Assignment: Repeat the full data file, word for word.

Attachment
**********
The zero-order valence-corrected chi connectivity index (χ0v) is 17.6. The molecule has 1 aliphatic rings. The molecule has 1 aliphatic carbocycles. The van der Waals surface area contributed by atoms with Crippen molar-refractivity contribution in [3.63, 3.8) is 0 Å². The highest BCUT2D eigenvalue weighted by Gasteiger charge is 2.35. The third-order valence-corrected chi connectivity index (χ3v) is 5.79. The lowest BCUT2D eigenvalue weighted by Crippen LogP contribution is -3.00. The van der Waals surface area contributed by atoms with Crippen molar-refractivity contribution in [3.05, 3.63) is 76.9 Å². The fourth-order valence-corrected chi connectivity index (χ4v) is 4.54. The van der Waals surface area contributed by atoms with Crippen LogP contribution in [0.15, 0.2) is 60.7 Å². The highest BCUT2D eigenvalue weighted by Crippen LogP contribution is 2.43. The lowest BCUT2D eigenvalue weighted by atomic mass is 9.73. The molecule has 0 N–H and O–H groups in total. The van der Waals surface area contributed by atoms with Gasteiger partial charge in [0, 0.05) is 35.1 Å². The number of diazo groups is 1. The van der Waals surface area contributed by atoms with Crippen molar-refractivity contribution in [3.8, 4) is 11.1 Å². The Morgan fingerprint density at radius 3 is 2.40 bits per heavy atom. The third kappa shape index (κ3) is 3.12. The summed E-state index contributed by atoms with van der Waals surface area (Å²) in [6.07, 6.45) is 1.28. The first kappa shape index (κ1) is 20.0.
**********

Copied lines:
The zero-order valence-corrected chi connectivity index (χ0v) is 17.6. The molecule has 1 aliphatic rings. The molecule has 1 aliphatic carbocycles. The van der Waals surface area contributed by atoms with Crippen molar-refractivity contribution in [3.63, 3.8) is 0 Å². The highest BCUT2D eigenvalue weighted by Gasteiger charge is 2.35. The third-order valence-corrected chi connectivity index (χ3v) is 5.79. The lowest BCUT2D eigenvalue weighted by Crippen LogP contribution is -3.00. The van der Waals surface area contributed by atoms with Crippen molar-refractivity contribution in [3.05, 3.63) is 76.9 Å². The fourth-order valence-corrected chi connectivity index (χ4v) is 4.54. The van der Waals surface area contributed by atoms with Crippen LogP contribution in [0.15, 0.2) is 60.7 Å². The highest BCUT2D eigenvalue weighted by Crippen LogP contribution is 2.43. The lowest BCUT2D eigenvalue weighted by atomic mass is 9.73. The molecule has 0 N–H and O–H groups in total. The van der Waals surface area contributed by atoms with Gasteiger partial charge in [0, 0.05) is 35.1 Å². The number of diazo groups is 1. The van der Waals surface area contributed by atoms with Crippen molar-refractivity contribution in [3.8, 4) is 11.1 Å². The Morgan fingerprint density at radius 3 is 2.40 bits per heavy atom. The third kappa shape index (κ3) is 3.12. The summed E-state index contributed by atoms with van der Waals surface area (Å²) in [6.07, 6.45) is 1.28. The first kappa shape index (κ1) is 20.0.